By David Michaels
We’ve been wondering why the US Occupational Safety and Health Administration still hasn’t issued new rules reducing worker exposure to silica, beryllium, diacetyl and other well-documented but under-regulated hazards. Now we understand. OSHA is hard at work, using its limited resources to weaken existing standards.
OSHA has just issued a proposed rule modifying the rules that are supposed to protect workers engaged in the manufacture, storage, sale, transportation, handling, and use of explosives. This modification was done at request of the munitions industry, which appears to have gotten just what it wanted: OSHA estimates that the rule will save employers money because it will reduce numerous regulatory requirements, while imposing virtually no new ones. What it won’t do is significantly reduce the risk of injury and death among employees who work with explosives.
Here’s a more in-depth report from our friend Bill Kojola at the AFL-CIO:
OSHA published a notice of proposed rulemaking (NPRM) in theFederal Register to revise the explosives and blasting agents standard (1910.109). This standard was first promulgated in 1971 (based on two national consensus standards from the National Fire Protection Association) and except for several small changes, has remained largely unchanged since that time.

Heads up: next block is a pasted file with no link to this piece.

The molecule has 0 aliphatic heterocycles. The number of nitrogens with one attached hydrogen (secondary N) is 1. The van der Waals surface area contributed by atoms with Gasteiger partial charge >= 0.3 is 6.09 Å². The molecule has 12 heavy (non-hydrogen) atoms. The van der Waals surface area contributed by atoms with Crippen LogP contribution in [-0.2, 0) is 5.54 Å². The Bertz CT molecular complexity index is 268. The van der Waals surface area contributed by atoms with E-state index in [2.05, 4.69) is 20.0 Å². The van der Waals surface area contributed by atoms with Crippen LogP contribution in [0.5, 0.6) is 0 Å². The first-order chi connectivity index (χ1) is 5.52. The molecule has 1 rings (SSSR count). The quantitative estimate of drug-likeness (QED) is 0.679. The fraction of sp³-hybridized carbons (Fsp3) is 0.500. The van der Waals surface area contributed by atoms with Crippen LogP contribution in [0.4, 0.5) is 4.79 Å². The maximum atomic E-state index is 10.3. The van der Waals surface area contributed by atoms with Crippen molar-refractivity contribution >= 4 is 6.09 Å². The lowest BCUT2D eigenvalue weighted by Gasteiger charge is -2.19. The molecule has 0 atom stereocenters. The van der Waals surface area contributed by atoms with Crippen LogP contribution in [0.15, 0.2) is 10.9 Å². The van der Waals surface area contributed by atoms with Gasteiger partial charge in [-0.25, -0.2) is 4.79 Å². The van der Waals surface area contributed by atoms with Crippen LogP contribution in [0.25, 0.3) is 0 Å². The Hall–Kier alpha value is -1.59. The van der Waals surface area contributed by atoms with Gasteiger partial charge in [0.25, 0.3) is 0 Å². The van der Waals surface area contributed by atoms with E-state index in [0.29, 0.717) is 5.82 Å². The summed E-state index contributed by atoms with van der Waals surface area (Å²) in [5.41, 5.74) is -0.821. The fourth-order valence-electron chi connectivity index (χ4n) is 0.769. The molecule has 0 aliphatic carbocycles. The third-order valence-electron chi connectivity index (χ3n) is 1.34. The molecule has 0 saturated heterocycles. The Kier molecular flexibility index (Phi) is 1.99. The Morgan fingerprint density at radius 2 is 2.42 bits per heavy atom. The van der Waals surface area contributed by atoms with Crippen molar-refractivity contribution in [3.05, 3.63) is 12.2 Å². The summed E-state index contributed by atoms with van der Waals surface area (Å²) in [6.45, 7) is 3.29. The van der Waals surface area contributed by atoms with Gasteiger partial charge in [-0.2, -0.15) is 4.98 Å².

In response to a petition and detailed proposed regulatory language filed in July 2002 from the Institute of Makers of Explosives (IME) and the Sporting Arms and Ammunition Manufacturers Institute (SAAMI), OSHA issued this NPRM.
Essentially, the changes in the proposed rule provide deregulatory relief to employers but virtually no benefit to workers. As requested by the petitioners, OSHA is now proposing to withdraw its existing requirements covering the storage of explosives, arguing that they are preempted from regulating this issue under section 4(b)(1) of the OSH Act because another federal agency, the Bureau of Alcohol, Tobacco, Firearms and Explosives (ATF), has exercised its authority to regulate this matter. After more than 30 years of enforcing storage requirements for explosives, OSHA is now proposing to doing the bidding of industry and bail out of these important requirements. This represents a serious setback for workers and a capitulation to industry.
While the proposed rule does include some small improvements involving harmonizing with some existing requirements and training requirements, the “de-regulatory benefits” are designed to reduce compliance costs for employers and providing no benefits to workers. In the only example given by OSHA for “safety benefits” that might be felt by workers, the agency cites one incident involving the death of two workers, indicating that the new training requirements could have potentially prevented the incident. When the agency explained how that might be so, it provided no evidence on how training might have helped but instead indicated that the workers were not provided with the proper equipment (protective clothing and nonsparking devices).
David Michaels heads the Project on Scientific Knowledge and Public Policy (SKAPP) and is Professor and Associate Chairman in the Department of Environmental and Occupational Health, the George Washington University School of Public Health and Health Services.